A Firm 's Reputation And Satisfaction With Previous Interactions

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A firm’s reputation and satisfaction with previous interactions are both positively related to a customer’s cognitive and affective trust. A firm’s reputation is a customer’s belief that the firm can be fair and honest according to Doney and Cannon (1997). As it is taught in business ethics, any firm can gain a reputation that is respectable by doing things that are fair and because they are the right thing to do. The reputation of a company is determined by their compassion for their customers. Therefore, a client’s decision about the reputation of the firm can positively impact their judgment of the firm’s trustworthiness. Satisfaction is associated with an “emotional state arising from both a cognitive process of comparing customer’s…show more content…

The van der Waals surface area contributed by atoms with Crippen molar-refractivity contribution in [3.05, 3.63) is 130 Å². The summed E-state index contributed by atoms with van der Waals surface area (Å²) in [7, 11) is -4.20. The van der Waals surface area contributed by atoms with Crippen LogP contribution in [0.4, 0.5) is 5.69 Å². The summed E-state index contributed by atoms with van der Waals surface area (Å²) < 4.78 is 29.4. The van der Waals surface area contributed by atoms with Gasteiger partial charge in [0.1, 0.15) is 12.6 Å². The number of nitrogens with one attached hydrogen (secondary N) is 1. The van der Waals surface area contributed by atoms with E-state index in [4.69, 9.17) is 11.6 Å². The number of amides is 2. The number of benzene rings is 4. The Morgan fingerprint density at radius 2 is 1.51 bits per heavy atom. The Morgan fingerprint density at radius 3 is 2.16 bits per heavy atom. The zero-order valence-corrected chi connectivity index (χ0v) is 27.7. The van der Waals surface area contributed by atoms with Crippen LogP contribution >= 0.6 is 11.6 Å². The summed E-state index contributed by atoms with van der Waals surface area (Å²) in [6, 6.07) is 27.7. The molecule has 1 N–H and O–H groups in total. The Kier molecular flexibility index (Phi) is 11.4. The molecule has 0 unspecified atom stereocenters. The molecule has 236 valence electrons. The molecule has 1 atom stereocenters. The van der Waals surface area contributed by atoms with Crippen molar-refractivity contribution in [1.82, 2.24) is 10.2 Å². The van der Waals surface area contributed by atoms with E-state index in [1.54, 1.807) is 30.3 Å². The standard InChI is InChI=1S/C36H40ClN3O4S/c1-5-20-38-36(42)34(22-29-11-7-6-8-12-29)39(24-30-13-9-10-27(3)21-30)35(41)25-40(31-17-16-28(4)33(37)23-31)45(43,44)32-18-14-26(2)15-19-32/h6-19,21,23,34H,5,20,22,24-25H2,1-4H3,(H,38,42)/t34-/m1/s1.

Recall that cognitive trust is defined as a customer’s assurance or inclination to depend on a service provider’s capabilities as well as their reliability. Consequently, cognitive trust is a building block for affective trust; thus, it must be present before affective trust can be developed. As the affective trust improves the separations between the two trusts is diminished and “reverse causation increases” (McAllister, 1995). In figure one, cognitive trust is presented as a positive relation to affective trust. This has been argued in McAllister’s (1995) research of cognition-based trust, that a relationship concerning cognition and affect is a two-way formation of attitude. Hence, the link between cognitive trust and affective trust. Sales effectiveness is defined as a seller’s success in the sale of a solution favored by the customer (Weitz, 1981). There have been no findings that support a relationship between trust and profit gains or losses. However, in a study done by Crosby and Stephens (1987), it was found that product performances have a tendency to drive the purchasing decision even though relationship-marketing affect a large part of customer satisfaction. While there is no link between affective trust and sales effectiveness, Johnson (2005) argues that “once the variance associated with affective trust is explicitly modeled, the link between
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